Peter has seen it and lived it. Born into a low-income Jamaican community, he saw how houses nearby were built on low-lying dry riverbeds and thus vulnerable to flooding and water-borne disease. Living in a 5-sibling household with poor housing conditions, he saw how housing led to his father to contract the rodent borne disease Leptospirosis. When at the age of 8, he said to his father that he wanted to be like that man across the street hand-mixing concrete to build his house. His father replied: ‘No son you mean you want to be an architect’. After the disease left his father paralysed and housebound for 7 years until his death, Peter saw that their house failed in both cases – the ability to prevent disease and to alleviate the disease burden. He knew that for many other Jamaicans the challenge was worse. As a caregiver for his dad during his illness, he saw how simple improvements may have drastically improved his health and spared his life. Subsequent travel to slums in Brazil, Morocco, Vietnam and Mozambique has shown him that this is not Jamaican challenge but a global one. As an architect that has practiced on 5 continents and designed projects ranging from $3000 to $3 billion, he was certain that he was well positioned to understand and lead an ambitious effort in preventing disease through housing improvement. Working for institutions such as the World Bank on housing and the UNAIDS Secretariat on heath disparities, he honed his critical understanding of these issues. However, what he wants above all is to make a real difference in people’s life.

Social Impact
Please describe how your project has been successful and how that success is measured

The project in Haiti sequentially includes the following: i) Baseline Study: Assessment and documentation of - health risks in the community as well as the variety of building styles/practices observed; ii) Open Innovation Campaign (OIC): Assembling 1600 health and design professionals globally from approximately 20 countries to produce innovative approaches for the way in which Haitians could improve their living conditions while minimizing risks to diseases such as TB; iii) Construction (intervention): Building five housing units for the purpose of studying their performance before scaling up, and; iv) Evaluation: Use of questionnaire to be completed by community worker and housing occupants. This questionnaire records and assesses the risks associated with environmental parameters such as, high indoor humidity, low ventilation, presence of indoor smoke, etc. These parameters are key ingredients that are adjusted to minimise the risk of TB transmission.
Since the project’s commencement, we have met and trained hundreds in Haiti from the private, public and third sectors about how these design principles achieve desired results. Our local partner's Director, Esther Boucicaut was an integral part of the judging process and she asserted, “In Haiti, HIV+ individuals are rejected by society and even their families making many homeless. This makes them even more susceptible to infectious diseases like TB - already a serious problem among our members. ARCHIVE's housing project will improve our members' living conditions and provide them with a crucial base from which to rebuild healthier lives.”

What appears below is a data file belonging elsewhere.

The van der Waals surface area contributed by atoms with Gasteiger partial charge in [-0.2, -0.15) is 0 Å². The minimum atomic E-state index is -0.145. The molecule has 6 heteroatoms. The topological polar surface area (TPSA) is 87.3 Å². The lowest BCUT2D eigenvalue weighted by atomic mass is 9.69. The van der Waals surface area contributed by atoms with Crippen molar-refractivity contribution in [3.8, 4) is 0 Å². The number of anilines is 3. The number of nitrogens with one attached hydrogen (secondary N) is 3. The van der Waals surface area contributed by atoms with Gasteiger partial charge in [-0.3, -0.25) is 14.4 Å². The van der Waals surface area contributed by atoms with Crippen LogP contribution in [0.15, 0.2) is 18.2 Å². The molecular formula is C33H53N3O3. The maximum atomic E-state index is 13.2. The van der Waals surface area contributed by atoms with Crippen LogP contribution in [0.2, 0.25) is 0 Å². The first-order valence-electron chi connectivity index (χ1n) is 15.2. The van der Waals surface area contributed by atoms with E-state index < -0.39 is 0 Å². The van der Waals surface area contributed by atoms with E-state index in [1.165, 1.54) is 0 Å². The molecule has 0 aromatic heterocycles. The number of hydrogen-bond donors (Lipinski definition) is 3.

How many people have been impacted by your project?


How many people could be impacted by your project in the next three years?


Winning entries present a strong plan for how they will achieve growth. Identify your six-month milestone for growing your impact

The project will be scaled up to an integrated community that includes an agricultural project, health clinic, vocational school and orphanage. Once completed it will provide services for 30K people.

Task 1

Consult/assess the community’s capacity to ensure the project can effectively be designed, developed and delivered by them; identifying both the gaps and strengths.

Task 2

Commence training for community members to qualify as social health workers and builders. Conduct participatory design workshops with community to solicit their design input on facilities. eg. clinic

Task 3

Conduct stakeholder analysis: Consultation with key external (international) and internal (local) groups/individuals to confirm their role in the project.

Identify your 12-month impact milestone

Complete design of facilities and achieve 30% completion on institutional facilities. Commence baseline study in Cameroon for similarly modelled project.

Task 1

Training of teachers, health/care workers, builders and farmers

Task 2

Conduct inter-ministerial workshop with Ministry of Health and Housing to outline plans for scaling up program through public support.

Task 3

Create field office/desk in Haiti and Cameroon

How will your project evolve over the next three years?

We will demonstrate the replicability and global application of our approach by working on 4 health challenges in 4 regions. We will continue to focus on infectious diseases by addressing key challenges that are endemic in geographic regions. The will be: Latin America – Chagas; South Asia – Diarrhoea-related illness; Caribbean – Tuberculosis; West Africa – Malaria. These will all begin with pilot programmes and will include the participation of public and private sector partnerships. The project delivery will be done through local community groups.

What barriers might hinder the success of your project and how do you plan to overcome them?

Internally, ARCHIVE has been slower than it would have liked in developing a cost generating structure to decrease the organization’s reliance on restricted grant-funding. ARCHIVE is now investing resources in the developing a for-profit arm which generates a surplus sufficient to cover its operating costs and project deliveries. The strongest part is that this also involves improving health among the most disadvantaged. ARCHIVE has completed the market research and due diligence has began discussions with prospective clients. Externally, ARCHIVE risks being perceived as an architectural non-profit organization working solely in the design arena, while its mission is a full service delivery which includes needs assessments (to be used by governments and private/third sector groups), design, construction, training, awareness/education and health improvements. To deal with this risk, ARCHIVE will focus its communication strategy around the benefits to be gained by its holistic approach.